Thursday, March 31, 2016

The Model 3: Tesla's Final Push to Force the Hand of Automakers Everywhere

Elon Musk is a man of change, not of profit. He doesn't exceed expectations: he defies all doubts. Telling him "it can't be done" proves futile. He continues to do more and more with what he has, and today, March 31, 2016, might be the day he irreversibly changes the auto industry.

by S. Alex Martin

*Update: As of April 6, Tesla had 325,000 pre-orders, more than three-times what they expected to have by production time in late-2017. Elon was so surprised, he tweeted, "Definitely going to need to rethink production planning." Prior to this, Tesla didn't expect to produce 500,000 cars/year until 2020. Clearly, that will need to change--and quickly.

Keeping the status quo has never been a strong point for Elon Musk. In fact, he's actively taking steps to destroy it. At first his impression was small, a name people would laugh at. Looking at him, you wouldn't think he'd be the man who would one day fundamentally change the world.

Now he has a name you know will go down in the history books. His two biggest companies, SpaceX and Tesla, have demanded attention not just from the scientific community, but from the general public, too. It's no longer possible to ignore the impact Musk is having on the world, especially in today's politics and economies. Everyone knows Tesla's self-driving cars. Everyone knows about the rocket that landed itself after going to space (and the now-infamous attempts to land rockets at sea). All our lives are being affected by the unstoppable willpower of Elon Musk.

Tesla's Model S debuted in 2012. It spent two years as Consumer Reports' #1-rated vehicle, to the point of literally breaking their scale and being hailed as the "best performing car ever tested." Of course, costing nearly $100k, only the wealthiest people could afford it, but that was all part of Musk's so-called master plan. In his own words:

"Build sports car. Use that money to build an affordable car. Use that money to build an even more affordable car. While doing above, also provide zero emission electric power generation options.

Don't tell anyone." (Source)

The car that broke the rating's back

The Model X debuted (finally) in 2015, costing $130k, even more elite and pricey than the Model S. Some critics have said the Model X was a grandiose dream but, ultimately, a mistake. Even though it's the car of the future we've all been waiting for, even fewer people can afford it. Still, Tesla pushes forward, and now they've reached the moment that will determine the future of the world as we know it.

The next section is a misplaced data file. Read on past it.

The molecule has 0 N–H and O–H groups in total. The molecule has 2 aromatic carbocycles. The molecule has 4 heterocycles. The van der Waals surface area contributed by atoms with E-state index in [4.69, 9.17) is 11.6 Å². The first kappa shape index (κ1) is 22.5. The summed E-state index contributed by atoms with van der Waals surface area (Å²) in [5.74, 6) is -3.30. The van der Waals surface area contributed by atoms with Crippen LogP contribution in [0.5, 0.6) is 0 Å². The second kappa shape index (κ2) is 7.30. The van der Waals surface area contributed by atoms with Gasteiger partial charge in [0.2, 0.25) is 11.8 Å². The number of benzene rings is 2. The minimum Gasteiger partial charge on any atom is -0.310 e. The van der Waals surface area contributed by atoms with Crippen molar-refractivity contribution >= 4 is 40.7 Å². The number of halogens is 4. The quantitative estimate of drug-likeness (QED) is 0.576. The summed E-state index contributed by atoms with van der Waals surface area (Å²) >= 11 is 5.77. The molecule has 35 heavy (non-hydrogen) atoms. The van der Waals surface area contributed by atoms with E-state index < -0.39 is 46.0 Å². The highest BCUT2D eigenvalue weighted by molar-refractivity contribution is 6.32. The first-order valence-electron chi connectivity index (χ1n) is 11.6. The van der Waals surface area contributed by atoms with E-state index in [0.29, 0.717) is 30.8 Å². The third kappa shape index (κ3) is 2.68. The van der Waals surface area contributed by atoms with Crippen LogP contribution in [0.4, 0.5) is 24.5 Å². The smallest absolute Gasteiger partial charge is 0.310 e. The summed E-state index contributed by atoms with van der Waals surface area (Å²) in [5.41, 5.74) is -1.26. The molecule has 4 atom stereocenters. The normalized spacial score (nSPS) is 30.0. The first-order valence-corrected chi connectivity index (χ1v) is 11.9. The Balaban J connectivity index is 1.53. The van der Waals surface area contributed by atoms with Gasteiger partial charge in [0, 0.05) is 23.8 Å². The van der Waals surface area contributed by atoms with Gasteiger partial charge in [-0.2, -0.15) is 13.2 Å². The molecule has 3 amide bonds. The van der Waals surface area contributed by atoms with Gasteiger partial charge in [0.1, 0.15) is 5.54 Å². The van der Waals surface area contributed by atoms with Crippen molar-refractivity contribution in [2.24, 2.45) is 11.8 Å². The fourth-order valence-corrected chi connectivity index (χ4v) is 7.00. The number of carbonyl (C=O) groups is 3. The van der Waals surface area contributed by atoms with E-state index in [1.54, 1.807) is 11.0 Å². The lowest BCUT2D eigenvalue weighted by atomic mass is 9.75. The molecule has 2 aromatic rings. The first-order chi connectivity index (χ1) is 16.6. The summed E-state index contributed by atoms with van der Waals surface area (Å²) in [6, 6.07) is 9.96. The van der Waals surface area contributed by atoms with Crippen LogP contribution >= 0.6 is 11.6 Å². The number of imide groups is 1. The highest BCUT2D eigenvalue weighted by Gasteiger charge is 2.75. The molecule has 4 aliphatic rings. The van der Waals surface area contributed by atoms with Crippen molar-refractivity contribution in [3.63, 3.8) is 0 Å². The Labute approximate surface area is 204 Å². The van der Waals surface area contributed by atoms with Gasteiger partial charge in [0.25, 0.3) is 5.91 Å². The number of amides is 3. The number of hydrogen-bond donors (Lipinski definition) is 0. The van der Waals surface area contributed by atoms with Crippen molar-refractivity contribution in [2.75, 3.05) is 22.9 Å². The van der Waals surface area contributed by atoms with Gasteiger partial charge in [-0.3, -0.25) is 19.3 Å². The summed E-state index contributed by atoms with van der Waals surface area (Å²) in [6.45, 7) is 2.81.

Early on, nobody was worried about Tesla. Other automakers laughed them off. Electric vehicles have come and gone, and the closest we've come to seeing on the roads are upper-end hybrids like the Toyota Prius. Going fully electric is something that has never stuck around--until now--and it's no laughing matter.

With Tesla's grand announcements and the release of its patents to promote competition, suddenly giant companies like BMW, GM, and Chevrolet decided they needed to act fast. They seem to think Tesla might actually be a threat.

But there's one inherent problem with that line of thinking: Tesla isn't a threat, nor does it want to be. The goal of Tesla is to end our dependency on fossil fuels, and meet our energy needs with one simple source of unlimited power: sunlight. One hour of sunshine on the Earth is equal to the total amount of energy the entire world uses--IN ONE YEAR (Source: page 10).

With tonight's reveal of the Model 3, and the thousands of pre-orders already being made, Tesla is at the center of attention all around the world. The Model 3, before incentives, will cost $35,000, an affordable price for most consumers (sadly, you can only reserve two per customer). So GM, BMW, and Chevrolet all went and made their own electric cars. Chevy, however, got cocky, and describes its Bolt as the "Tesla Killer," despite not yet having a reputation for quality electric vehicles.

The Tesla Killer itself. Only takes 9 hours to charge...compared to Tesla's 20 minutes.

Although these companies are making their campaigns about the "Tesla threat," really, it's just an illusion. Musk wants them to develop EVs. He wants them to compete with Tesla. Musk is trying to show the world that it's not about making money--Tesla has yet to earn a profit--but rather, it's about fundamentally changing the way the world operates, starting with our energy needs.

So we have to wonder, if Musk hadn't done this...
...who would?

So if you haven't pre-ordered your Model 3, it's only $1,000 and fully-refundable before production begins in 2017. The world is changing. Will you be a part of it?


Watch this Tesla commercial:

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